Now for more good news: Cal will play two (maybe four) more games against RPI top 50 teams in the 2nd half of the Pac-12 schedule, and that doesn't even include the Pac-12 tournament.
Here are the critical questions to consider over the final 8 games of the regular season:
1) Can Cal beat Arizona State and USC?
These are, by far, the biggest games of the season for our Bears. Arizona State has a largely easy schedule the rest of the way except for a trip to the Bay Area. If Cal can knock them off, they get a resume defining win that could boost them up a seed or two in the tournament.
Cal's matchup with USC is almost equally as important. The Trojans aren't as valuable a win in terms of raw RPI, but it's on the road. Win those two games, and Cal's RPI top 50 record goes from 1-7 to 3-7, a significantly more palatable number. And considering that four of those seven losses game to teams likely to end up with #1 seeds, it looks even better.
Quite simply, the ASU and USC games are the difference between a dreaded 8/9 seed and something more like a 5 or 6.
2) How will the committee treat Gennifer Brandon's absence?
Two of Cal's losses occurred without Gennifer Brandon. The Bears were going to lose to UConn anyway, but not having Gen in very well may have cost Cal the game against George Washington. Right now, that loss is the only ‘bad' loss on Cal's resume. If the committee decides to give Cal the benefit of the doubt and throw that loss out the window Cal's total resume looks much better.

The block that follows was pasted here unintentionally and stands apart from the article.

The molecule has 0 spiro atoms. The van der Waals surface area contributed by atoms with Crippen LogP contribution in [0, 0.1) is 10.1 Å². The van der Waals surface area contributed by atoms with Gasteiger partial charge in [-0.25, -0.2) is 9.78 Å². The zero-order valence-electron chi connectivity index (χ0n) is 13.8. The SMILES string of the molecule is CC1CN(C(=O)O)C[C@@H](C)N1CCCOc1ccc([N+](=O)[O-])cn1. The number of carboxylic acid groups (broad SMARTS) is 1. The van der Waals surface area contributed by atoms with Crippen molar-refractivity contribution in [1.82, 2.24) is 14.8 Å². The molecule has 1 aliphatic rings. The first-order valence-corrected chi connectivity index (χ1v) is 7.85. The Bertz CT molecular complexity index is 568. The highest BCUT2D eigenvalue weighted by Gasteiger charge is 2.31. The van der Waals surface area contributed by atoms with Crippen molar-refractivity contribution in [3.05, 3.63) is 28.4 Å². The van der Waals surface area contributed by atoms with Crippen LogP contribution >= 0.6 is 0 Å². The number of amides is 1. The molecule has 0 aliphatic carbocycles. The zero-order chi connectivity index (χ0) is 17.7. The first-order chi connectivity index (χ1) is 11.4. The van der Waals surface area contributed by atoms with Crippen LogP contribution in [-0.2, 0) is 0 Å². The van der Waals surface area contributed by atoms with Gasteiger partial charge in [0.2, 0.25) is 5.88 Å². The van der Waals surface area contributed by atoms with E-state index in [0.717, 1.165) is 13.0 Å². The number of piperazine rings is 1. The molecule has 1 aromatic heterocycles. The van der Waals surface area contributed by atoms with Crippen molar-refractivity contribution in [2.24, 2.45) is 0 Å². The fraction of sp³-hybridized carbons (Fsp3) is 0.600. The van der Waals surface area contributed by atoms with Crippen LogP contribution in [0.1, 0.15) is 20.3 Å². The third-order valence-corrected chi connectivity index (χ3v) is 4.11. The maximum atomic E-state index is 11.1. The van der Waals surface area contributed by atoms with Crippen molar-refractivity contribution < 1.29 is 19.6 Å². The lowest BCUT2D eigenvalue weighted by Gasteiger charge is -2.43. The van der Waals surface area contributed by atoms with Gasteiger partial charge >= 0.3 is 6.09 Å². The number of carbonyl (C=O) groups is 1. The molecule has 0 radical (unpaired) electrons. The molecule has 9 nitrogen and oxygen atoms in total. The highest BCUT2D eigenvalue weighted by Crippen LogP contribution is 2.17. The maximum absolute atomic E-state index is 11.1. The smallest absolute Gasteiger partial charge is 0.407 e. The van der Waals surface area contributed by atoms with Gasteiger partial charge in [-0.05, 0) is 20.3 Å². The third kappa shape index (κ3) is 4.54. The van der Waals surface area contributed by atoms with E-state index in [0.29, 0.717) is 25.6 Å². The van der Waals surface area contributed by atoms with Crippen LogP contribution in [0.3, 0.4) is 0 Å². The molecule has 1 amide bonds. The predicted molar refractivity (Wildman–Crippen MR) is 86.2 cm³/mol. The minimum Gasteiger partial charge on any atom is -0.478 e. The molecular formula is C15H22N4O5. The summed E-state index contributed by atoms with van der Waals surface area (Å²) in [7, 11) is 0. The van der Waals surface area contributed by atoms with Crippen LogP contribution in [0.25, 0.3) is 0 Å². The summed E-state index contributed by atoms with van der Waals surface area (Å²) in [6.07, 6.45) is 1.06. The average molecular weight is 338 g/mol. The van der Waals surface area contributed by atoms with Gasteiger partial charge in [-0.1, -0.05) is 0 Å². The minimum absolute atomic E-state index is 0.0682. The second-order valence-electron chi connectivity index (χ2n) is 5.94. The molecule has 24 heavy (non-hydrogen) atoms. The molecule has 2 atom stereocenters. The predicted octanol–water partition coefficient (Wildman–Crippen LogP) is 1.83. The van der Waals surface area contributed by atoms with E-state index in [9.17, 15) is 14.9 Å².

3) Where is Cal likely to end up?
If Cal does well down the stretch (say, 7-1? Is that asking too much? I think this team is capable) and earns 2nd place in the #3 RPI ranked conference in the country, you would have to like their chances of getting a kind placement in March.
Unfortunately, as per usual, the tournament is not set up to be kind to anybody in the Pac-12 other than Stanford. There are two sub-regionals west of Texas. One is in L.A., and Stanford will almost certainly go there (UCLA is the designated host but won't make the tournament). The other is in Seattle, hosted by a Washington team that won't make the tournament. Thus, Cal could potentially be sent to Seattle. That's also a potential destination for Arizona State, which means Cal should be just as motivated to catch up to ASU's resume.
As you all remember, if a designated host team makes the tournament, they automatically get to play on their home floor. ESPN's latest bracketology predicts that 13 of the 16 host schools will make the tournament. That means that three regionals are ‘open' and thus would be beneficial destinations for Cal. Those regionals: Los Angeles, Seattle, Toledo. L.A. is going to Stanford. Toledo is where Notre Dame will be as a #1 seed. That leaves Seattle as the best spot to shoot for, but it might be a bit of a long shot.
I think there's a decent possibility that Cal grabs something like a six seed and gets sent to play on the home floor of whichever team is the three seed (Penn State? North Carolina? Baylor?). That's hardly ideal, but it's not the worst thing in the world either. It's not worth agonizing over quite yet, as Cal's performance down the stretch will largely determine their fate. I have a feeling that a potential Pac-12 semi-final date against ASU or USC will prove critical.
There's a lot of basketball left to play.